By Paul Krassner
It’s a sad irony. When Steven Hager was the editor of High Times magazine, he was contacted by the Waldos — a group of high school students who coined 4:20 as the time to toke at the intermission between their classes each day. He became the first journalist to interview them. However, he chose to commit suicide today, on Mount Tam, at 4:20 a.m. on the 20th of April, sort of like a contemporary marijuana boomerang.
He was a prolific author. His first publication, the Cap’n Crunch Courier, was a free Xerox zine. His books ranged from Hip Hop: The Illustrated History of Break Dancing, Rap Music, and Graffiti to Killing Kennedy: The Real Story. He was the first editor to publish and promote the work of hemp activist Jack Herer. He published an e-book, Cannabis Cures Cancer?
He founded Pot Illuminati, and learned from Art Kunkin, founder of the Los Angeles Free Press, who received a letter from the “Order of the Phoenix Angel” stating the jurors involved had all been members of the Illuminati, the evidence of which was that all had only had one nipple.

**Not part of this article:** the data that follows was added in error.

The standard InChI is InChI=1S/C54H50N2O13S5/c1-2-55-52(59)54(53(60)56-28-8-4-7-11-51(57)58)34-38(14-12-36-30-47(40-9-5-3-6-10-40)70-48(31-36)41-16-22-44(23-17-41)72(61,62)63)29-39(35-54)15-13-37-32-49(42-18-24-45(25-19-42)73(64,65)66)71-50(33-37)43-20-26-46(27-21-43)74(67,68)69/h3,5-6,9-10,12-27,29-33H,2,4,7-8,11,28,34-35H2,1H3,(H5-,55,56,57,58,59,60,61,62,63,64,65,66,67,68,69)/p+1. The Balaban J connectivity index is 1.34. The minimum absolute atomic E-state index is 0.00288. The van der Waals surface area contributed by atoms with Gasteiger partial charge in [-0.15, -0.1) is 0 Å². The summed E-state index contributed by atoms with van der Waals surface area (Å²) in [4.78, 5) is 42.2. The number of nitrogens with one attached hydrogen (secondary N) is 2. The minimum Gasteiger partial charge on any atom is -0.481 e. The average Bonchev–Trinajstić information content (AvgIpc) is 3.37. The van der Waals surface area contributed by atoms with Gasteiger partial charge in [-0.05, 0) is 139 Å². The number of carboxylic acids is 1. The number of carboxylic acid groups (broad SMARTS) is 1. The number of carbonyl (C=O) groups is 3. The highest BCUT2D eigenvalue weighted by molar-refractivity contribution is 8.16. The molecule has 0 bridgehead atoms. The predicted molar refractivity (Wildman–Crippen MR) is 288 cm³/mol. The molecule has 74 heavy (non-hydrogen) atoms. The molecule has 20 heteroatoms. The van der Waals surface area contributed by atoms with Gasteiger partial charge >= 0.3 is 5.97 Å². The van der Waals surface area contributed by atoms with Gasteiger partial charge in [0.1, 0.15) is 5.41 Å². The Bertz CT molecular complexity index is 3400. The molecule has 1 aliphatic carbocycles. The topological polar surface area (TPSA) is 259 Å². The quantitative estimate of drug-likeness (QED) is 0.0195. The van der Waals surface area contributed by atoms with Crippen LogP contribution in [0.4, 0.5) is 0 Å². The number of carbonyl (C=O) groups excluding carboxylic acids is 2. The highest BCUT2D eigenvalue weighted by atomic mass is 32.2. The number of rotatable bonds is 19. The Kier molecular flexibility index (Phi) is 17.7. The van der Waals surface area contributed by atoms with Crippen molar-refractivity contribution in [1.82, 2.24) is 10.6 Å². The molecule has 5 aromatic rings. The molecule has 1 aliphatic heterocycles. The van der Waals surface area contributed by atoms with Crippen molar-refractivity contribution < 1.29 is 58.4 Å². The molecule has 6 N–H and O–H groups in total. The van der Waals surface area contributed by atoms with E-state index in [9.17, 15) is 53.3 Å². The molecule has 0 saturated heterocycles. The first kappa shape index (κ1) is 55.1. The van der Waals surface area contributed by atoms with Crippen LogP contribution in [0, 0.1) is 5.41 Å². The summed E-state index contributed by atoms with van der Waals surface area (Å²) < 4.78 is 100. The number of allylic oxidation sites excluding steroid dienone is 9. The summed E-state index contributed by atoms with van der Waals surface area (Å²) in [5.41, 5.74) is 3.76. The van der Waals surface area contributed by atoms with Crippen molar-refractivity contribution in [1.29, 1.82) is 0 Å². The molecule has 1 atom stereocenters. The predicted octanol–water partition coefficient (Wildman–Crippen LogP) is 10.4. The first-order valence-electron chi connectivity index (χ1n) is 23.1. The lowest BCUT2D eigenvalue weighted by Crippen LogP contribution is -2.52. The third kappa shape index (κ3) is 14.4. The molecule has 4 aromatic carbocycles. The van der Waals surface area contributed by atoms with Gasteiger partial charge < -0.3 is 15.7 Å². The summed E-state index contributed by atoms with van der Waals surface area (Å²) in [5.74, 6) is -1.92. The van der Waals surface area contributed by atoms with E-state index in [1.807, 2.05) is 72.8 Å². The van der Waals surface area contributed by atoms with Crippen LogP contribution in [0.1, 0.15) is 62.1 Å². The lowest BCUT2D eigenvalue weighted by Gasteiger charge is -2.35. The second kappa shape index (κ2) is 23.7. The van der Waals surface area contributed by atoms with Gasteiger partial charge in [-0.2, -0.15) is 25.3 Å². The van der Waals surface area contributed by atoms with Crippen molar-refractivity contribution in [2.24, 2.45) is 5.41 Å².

Mr. Hager claimed that “Robert Anton Wilson’s fan club hounds me for saying Wilson’s Illuminati research is bunk, although they admit it’s 99 percent fantasy. In my world, it’s a sin to mix fantasy with conspiracy research. That is called fake news today, and we have too much of it.” He created events from a garage-rock revival band, the Soul Assassins, to the annual Cannabis Cup, where ceremony awards were voted every Thanksgiving in Amsterdam, where he launched the Counterculture Hall of Fame.
But even though High Times became the magazine success story of the ‘90s and his founded Freedom Fighters spearheaded the return of the rallies, re-igniting the sleeping marijuana movement, success only seemed to bring problems for Steven Hager, as he was soon forced to disband the Freedom Fighters and there were constant pressures to shut down the Cannabis Cup as well, or at least remove his supervision.
He moved home to concentrate on events and how to document them for posterity as he felt there was something important in these 420 ceremonies he was manifesting. At the time, he was primarily interested in building up WHEE? As the premiere cannabis event in North America.
Mr. Hager wrote in a suicide note explaining that “I got kicked to the curb and lost access to all the wonderful things I created. The entire cannabis scene is a great turnoff, fueled by a lot of greedy carpetbaggers, but money changes everything. I was first on hip hop and fled that scene when the corporations moved in and kicked the first generation to the curb. My death to the world of cannabis is timely and will deter any of the carpetbaggers from trying to deploy me in any of the marketing schemes.”
His family consists of a divorced wife, and two teenage sons. A memorial will be announced.